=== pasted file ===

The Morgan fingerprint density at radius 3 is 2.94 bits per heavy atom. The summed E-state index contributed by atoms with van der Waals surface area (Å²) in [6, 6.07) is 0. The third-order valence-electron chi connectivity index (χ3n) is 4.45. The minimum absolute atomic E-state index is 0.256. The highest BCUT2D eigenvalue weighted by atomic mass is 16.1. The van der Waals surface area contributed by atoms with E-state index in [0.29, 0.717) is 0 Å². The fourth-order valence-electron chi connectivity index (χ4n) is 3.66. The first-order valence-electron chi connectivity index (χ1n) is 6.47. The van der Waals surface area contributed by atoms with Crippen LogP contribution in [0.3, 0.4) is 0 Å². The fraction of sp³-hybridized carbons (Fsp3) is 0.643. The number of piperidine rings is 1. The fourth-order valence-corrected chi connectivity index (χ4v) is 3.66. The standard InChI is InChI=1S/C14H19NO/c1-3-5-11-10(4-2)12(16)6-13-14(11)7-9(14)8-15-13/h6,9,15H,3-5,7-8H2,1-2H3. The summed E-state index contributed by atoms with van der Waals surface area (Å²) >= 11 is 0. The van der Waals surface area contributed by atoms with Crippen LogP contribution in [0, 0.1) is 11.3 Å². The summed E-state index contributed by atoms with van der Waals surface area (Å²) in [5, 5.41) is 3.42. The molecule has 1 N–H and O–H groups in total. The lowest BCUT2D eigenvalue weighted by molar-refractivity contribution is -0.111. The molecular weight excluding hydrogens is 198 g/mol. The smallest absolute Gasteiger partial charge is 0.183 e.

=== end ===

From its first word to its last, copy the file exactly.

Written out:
The Morgan fingerprint density at radius 3 is 2.94 bits per heavy atom. The summed E-state index contributed by atoms with van der Waals surface area (Å²) in [6, 6.07) is 0. The third-order valence-electron chi connectivity index (χ3n) is 4.45. The minimum absolute atomic E-state index is 0.256. The highest BCUT2D eigenvalue weighted by atomic mass is 16.1. The van der Waals surface area contributed by atoms with E-state index in [0.29, 0.717) is 0 Å². The fourth-order valence-electron chi connectivity index (χ4n) is 3.66. The first-order valence-electron chi connectivity index (χ1n) is 6.47. The van der Waals surface area contributed by atoms with Crippen LogP contribution in [0.3, 0.4) is 0 Å². The fraction of sp³-hybridized carbons (Fsp3) is 0.643. The number of piperidine rings is 1. The fourth-order valence-corrected chi connectivity index (χ4v) is 3.66. The standard InChI is InChI=1S/C14H19NO/c1-3-5-11-10(4-2)12(16)6-13-14(11)7-9(14)8-15-13/h6,9,15H,3-5,7-8H2,1-2H3. The summed E-state index contributed by atoms with van der Waals surface area (Å²) >= 11 is 0. The van der Waals surface area contributed by atoms with Crippen LogP contribution in [0, 0.1) is 11.3 Å². The summed E-state index contributed by atoms with van der Waals surface area (Å²) in [5, 5.41) is 3.42. The molecule has 1 N–H and O–H groups in total. The lowest BCUT2D eigenvalue weighted by molar-refractivity contribution is -0.111. The molecular weight excluding hydrogens is 198 g/mol. The smallest absolute Gasteiger partial charge is 0.183 e.